Yes as most good quality restaurants serve seasonal local produce so having a folder wouldn’t be practical. I’ve eaten at several places like that recently and have felt confident. A folder doesn’t mean they know what to do in the kitchen!
I have been in this situation, I asked a hundred questions, but the chef was too busy to come out, then the food arrived covered in sauce and I decided to walk! I couldn’t take the waitresses word for it. Sounds bad, but I went outside a literally nearly passed out with all the stress! Following on from my comments above, hubby had rung the night before and been assured, they could do ‘Gluten Free food’, but when we got there nothing in writing, no GF marked menu and waitress said oh you can’t eat cream and dairy can you!! And yes I should have walked then, but being with a group you try not to make a fuss, whilst outside the rest of the party eat and enjoyed their food, I wasn’t charged for mind, so note to self never go back there again!
Wouldn’t categorically say YES or No. We have has to trust verbal information often before the law came in. If staff seems competent and understanding after thorough questioning that I would trust the verbal information. I would be tempted to question even if documentation is present to ensure no contamination risk is present.
It really Depends of the quality of the verbal info given and more importantly the confidence that the giver of information shows x
Yes, as long as I speak to the chef or the owner. However I did have an occasion to visit a restaurant I’d used many times before AND they mark gluten clearly on their menus but when reading the menu it stated that a pearl barley meal was gluten free. When I pointed out that it wasn’t, they said they the under chef had composed the menu and not consulted the head chef!!! They soon corrected it but I didn’t have a word of thanks nor an apology.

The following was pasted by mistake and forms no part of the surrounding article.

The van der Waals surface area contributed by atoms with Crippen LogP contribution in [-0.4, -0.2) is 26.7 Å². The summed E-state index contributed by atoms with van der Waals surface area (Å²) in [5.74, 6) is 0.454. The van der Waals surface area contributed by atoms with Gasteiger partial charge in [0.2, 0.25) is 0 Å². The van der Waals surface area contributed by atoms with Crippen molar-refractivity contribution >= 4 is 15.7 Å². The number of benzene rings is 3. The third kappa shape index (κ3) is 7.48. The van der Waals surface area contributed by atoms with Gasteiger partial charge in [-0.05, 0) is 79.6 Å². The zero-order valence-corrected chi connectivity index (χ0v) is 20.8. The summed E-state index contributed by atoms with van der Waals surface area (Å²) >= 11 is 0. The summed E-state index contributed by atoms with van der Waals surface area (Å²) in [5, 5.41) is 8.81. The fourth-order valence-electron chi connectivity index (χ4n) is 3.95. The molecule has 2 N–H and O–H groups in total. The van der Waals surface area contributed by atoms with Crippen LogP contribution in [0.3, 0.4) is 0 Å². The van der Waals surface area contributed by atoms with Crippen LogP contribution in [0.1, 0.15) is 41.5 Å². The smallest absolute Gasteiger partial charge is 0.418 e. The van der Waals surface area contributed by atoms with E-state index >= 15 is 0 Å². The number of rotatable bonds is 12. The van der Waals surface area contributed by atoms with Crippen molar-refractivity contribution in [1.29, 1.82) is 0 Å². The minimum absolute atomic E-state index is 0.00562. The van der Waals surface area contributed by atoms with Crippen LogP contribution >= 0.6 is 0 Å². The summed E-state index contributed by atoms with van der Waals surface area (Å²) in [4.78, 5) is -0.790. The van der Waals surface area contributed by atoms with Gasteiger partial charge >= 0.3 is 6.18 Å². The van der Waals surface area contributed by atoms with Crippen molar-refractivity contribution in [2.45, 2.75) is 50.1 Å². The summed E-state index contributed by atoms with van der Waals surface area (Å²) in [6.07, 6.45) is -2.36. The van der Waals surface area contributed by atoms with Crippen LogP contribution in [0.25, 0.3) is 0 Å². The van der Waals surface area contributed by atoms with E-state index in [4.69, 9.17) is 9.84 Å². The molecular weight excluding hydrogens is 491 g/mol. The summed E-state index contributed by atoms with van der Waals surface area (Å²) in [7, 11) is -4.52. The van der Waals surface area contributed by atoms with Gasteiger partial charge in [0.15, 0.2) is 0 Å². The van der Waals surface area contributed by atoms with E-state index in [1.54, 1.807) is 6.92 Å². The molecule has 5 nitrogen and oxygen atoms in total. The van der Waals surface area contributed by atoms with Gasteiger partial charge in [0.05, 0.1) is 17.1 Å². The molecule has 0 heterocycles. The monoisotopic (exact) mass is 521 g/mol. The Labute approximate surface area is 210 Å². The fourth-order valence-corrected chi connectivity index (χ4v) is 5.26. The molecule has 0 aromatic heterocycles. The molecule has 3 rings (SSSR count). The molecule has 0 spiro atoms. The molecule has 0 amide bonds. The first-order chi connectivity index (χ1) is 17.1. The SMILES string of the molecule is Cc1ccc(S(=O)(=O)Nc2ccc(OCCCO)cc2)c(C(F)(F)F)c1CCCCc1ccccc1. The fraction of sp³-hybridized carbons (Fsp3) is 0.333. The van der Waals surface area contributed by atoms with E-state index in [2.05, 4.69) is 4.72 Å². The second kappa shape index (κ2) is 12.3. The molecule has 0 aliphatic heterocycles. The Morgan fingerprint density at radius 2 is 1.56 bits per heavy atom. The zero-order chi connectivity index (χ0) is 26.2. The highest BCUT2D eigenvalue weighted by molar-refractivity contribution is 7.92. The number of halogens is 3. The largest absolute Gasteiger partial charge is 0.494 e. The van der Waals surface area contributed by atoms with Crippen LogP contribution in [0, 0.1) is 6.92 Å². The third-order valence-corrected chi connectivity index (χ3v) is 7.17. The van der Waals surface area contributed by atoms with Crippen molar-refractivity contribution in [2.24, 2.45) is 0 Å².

No. I prefer to have it in writing. If it is black and white then it is also available for staff to read over and over. Helps them too, I was verbally told in a really nice Chinese restaurant in Liverpool that the curry prawn was GF. Went back a month later, waitress didn’t know what coeliac meant. After checking with the chef, she informed me the curry prawn contained wheat flour.
It Depends for me if they say it with confidence!! If they hesitate or say something like you can eat pasta can’t you!!!! Then definitely No
If this is a high standard restaurant which I have tried and tested, and the staff are knowledgeable and patient then that is fine by me. I can think of one place near my home which will adapt some ingredients for me and also tell me which dishes is already gluten free. The chef does not mind how many questions he answers, either. On the other hand if it’s a chain or if the staff are vague, then it’s NO.
I like it written down but I also think the staff should know what they are talking about. Having it written down makes you feel a bit more Normal, you have a menu and can choose your food. But if the staff has No clue what you’re talking about it makes you think the kitchen staff don’t either and then I worry about contamination and stuff like that.
No, I’m hearing impaired and can’t follow those “mumble bunnies”. WRITE IT DOWN!
In restaurants with professional Chefs like Gordon Ramsay, yes, it should be okay.